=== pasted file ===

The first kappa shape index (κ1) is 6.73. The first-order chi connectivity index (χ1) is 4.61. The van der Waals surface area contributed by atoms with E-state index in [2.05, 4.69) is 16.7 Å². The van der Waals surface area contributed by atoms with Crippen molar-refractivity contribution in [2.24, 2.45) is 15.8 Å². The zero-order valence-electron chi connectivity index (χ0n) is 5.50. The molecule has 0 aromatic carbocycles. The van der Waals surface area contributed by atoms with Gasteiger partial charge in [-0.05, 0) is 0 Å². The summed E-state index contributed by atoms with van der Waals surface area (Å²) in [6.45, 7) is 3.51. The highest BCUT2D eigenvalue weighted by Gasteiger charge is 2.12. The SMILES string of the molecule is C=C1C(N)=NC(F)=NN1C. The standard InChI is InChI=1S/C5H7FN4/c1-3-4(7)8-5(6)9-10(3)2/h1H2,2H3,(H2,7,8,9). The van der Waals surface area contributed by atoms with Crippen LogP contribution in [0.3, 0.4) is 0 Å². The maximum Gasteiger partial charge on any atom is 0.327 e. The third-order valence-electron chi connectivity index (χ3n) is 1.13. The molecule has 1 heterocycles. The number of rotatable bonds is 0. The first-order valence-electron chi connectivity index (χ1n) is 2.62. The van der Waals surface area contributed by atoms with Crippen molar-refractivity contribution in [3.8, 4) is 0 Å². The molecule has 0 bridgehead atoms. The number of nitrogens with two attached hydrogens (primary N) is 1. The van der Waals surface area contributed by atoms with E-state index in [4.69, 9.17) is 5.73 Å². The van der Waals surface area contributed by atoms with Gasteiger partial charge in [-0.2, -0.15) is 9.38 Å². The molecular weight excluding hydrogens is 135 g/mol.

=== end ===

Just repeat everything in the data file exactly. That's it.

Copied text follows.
The first kappa shape index (κ1) is 6.73. The first-order chi connectivity index (χ1) is 4.61. The van der Waals surface area contributed by atoms with E-state index in [2.05, 4.69) is 16.7 Å². The van der Waals surface area contributed by atoms with Crippen molar-refractivity contribution in [2.24, 2.45) is 15.8 Å². The zero-order valence-electron chi connectivity index (χ0n) is 5.50. The molecule has 0 aromatic carbocycles. The van der Waals surface area contributed by atoms with Gasteiger partial charge in [-0.05, 0) is 0 Å². The summed E-state index contributed by atoms with van der Waals surface area (Å²) in [6.45, 7) is 3.51. The highest BCUT2D eigenvalue weighted by Gasteiger charge is 2.12. The SMILES string of the molecule is C=C1C(N)=NC(F)=NN1C. The standard InChI is InChI=1S/C5H7FN4/c1-3-4(7)8-5(6)9-10(3)2/h1H2,2H3,(H2,7,8,9). The van der Waals surface area contributed by atoms with Crippen LogP contribution in [0.3, 0.4) is 0 Å². The maximum Gasteiger partial charge on any atom is 0.327 e. The third-order valence-electron chi connectivity index (χ3n) is 1.13. The molecule has 1 heterocycles. The number of rotatable bonds is 0. The first-order valence-electron chi connectivity index (χ1n) is 2.62. The van der Waals surface area contributed by atoms with Crippen molar-refractivity contribution in [3.8, 4) is 0 Å². The molecule has 0 bridgehead atoms. The number of nitrogens with two attached hydrogens (primary N) is 1. The van der Waals surface area contributed by atoms with E-state index in [4.69, 9.17) is 5.73 Å². The van der Waals surface area contributed by atoms with Gasteiger partial charge in [-0.2, -0.15) is 9.38 Å². The molecular weight excluding hydrogens is 135 g/mol.